Balance the key for tatties

Article taken from The Scottish Farmer

Variety choice and target market are the biggest decisions a grower will have had to influence to bottom line of a tattie enterprise this season, according to Agrovista’s Andy Steven.

“The difference between getting it right and wrong could be huge,” he told The SF this week.  “Variable costs are almost ‘fixed’ – you can tweak some of the input rates, but this makes only small differences in the final cost of production.

“Inputs, like blight sprays, are very much driven by the conditions over the summer and can’t be cut without serious consequences if the blight pressure proves to be high,” he added.

So where else can growers make a difference to their profitability?  Many will be focused on their costs of production, but with tatties, Mr Steven added that there is a strong case for keeping a tight handle on all the input costs, suggesting that cumulative savings can begin to add up to improve margins.

He pointed to fixed costs being hard to trim in potato production, because they often take ‘step jumps up by area’ – “For example, a harvester will typically cope with 200-plus acres each, but if you reduce the area handled by the machinery by 10%, then suddenly these fixed costs per tonne of output, rise by at least 10%.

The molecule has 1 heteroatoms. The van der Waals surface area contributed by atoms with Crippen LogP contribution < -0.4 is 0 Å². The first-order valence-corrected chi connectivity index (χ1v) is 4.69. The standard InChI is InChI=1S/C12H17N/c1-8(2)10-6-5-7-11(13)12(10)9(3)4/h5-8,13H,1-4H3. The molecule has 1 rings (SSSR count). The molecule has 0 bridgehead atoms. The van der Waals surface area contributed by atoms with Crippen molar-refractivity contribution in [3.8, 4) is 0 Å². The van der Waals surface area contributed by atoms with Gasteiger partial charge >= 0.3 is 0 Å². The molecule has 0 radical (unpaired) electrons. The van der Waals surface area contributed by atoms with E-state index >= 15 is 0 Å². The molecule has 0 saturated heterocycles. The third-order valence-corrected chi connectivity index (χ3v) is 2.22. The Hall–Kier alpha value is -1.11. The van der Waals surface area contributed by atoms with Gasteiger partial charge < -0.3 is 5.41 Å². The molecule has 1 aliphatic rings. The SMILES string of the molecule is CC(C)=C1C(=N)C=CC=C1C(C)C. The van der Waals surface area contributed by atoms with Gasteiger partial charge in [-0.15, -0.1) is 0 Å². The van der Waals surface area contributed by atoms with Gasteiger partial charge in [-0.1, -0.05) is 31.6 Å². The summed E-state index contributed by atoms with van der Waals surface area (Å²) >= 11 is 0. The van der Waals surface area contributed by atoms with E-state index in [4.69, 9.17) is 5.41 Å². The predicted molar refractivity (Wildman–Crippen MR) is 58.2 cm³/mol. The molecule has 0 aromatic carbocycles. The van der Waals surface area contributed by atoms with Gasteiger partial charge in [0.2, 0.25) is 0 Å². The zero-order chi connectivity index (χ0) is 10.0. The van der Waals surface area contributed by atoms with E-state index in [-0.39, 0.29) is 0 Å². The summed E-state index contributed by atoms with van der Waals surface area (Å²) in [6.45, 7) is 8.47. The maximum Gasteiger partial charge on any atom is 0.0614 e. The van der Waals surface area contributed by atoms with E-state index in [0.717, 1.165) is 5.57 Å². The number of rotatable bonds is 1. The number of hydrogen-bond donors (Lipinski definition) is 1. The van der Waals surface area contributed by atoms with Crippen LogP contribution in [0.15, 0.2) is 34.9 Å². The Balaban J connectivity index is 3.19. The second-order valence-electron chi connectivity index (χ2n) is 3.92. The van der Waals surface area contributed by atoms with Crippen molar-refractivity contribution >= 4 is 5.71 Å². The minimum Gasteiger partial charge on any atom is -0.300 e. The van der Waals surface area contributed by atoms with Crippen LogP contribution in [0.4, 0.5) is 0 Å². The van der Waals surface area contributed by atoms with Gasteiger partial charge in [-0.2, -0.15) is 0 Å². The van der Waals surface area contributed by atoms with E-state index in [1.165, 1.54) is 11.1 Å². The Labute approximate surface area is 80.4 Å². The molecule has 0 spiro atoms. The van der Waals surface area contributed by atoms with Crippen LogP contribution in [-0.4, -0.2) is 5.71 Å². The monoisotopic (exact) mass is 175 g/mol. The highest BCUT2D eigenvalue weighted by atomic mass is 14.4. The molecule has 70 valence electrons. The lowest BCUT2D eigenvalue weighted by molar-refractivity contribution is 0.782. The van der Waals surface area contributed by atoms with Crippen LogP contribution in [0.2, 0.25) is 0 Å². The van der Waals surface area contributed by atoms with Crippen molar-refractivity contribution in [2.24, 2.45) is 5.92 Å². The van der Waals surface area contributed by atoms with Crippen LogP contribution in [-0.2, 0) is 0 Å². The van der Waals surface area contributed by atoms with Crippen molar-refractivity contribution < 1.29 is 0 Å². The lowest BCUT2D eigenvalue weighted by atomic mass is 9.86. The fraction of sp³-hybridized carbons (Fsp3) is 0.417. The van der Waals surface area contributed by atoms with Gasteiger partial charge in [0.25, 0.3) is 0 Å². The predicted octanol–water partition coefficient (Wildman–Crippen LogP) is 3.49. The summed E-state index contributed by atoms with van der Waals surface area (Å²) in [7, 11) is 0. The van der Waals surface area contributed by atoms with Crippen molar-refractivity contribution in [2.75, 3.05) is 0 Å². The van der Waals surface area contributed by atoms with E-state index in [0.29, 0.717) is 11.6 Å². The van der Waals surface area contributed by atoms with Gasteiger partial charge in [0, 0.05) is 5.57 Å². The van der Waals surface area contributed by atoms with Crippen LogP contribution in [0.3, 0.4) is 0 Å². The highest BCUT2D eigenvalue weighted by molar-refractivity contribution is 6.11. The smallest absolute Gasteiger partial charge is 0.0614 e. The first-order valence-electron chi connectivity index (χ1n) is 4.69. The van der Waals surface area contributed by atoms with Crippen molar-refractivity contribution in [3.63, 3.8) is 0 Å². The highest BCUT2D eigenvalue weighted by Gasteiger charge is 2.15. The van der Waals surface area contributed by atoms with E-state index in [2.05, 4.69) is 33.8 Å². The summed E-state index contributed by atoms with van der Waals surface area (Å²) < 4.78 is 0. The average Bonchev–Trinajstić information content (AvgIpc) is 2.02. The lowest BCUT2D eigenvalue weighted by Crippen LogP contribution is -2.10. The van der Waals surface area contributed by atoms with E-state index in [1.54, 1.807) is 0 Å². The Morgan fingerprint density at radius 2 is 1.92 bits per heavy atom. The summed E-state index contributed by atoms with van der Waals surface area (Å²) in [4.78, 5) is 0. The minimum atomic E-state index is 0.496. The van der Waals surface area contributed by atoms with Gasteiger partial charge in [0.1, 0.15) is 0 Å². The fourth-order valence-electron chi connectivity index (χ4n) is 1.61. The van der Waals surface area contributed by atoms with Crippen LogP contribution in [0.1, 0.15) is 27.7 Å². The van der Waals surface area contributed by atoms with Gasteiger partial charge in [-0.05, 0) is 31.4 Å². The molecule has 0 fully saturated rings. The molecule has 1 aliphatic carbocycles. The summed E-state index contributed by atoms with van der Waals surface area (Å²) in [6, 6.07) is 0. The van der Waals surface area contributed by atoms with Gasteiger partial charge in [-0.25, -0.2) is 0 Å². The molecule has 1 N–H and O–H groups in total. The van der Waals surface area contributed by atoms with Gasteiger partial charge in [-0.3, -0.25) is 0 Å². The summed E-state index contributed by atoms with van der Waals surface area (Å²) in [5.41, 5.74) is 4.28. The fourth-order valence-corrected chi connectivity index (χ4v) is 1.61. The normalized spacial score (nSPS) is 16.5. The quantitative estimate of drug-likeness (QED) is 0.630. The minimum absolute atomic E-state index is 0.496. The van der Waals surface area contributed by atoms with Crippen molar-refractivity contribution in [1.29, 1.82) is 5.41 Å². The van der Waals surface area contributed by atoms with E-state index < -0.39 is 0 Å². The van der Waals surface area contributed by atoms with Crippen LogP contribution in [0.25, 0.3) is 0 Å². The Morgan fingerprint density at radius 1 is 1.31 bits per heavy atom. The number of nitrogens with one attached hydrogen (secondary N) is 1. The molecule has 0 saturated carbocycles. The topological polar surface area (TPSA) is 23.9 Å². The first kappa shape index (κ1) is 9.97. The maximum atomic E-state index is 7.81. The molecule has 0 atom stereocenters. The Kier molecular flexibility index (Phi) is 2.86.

When it comes to marketing this season, he said that the seed sector hasn’t suffered quite as badly as the ware growers – but that for certain varieties, such as Hermes, there is a risk that overproduction this season, which could put returns under serious pressure.

“The message given to ware growers all winter was with good reason – to try and balance the market.  Thankfully, it seems many have heeded that advice.  What the actual situation is, will become apparent in a couple of months once the planted areas are known,” he added.


30 May 2015

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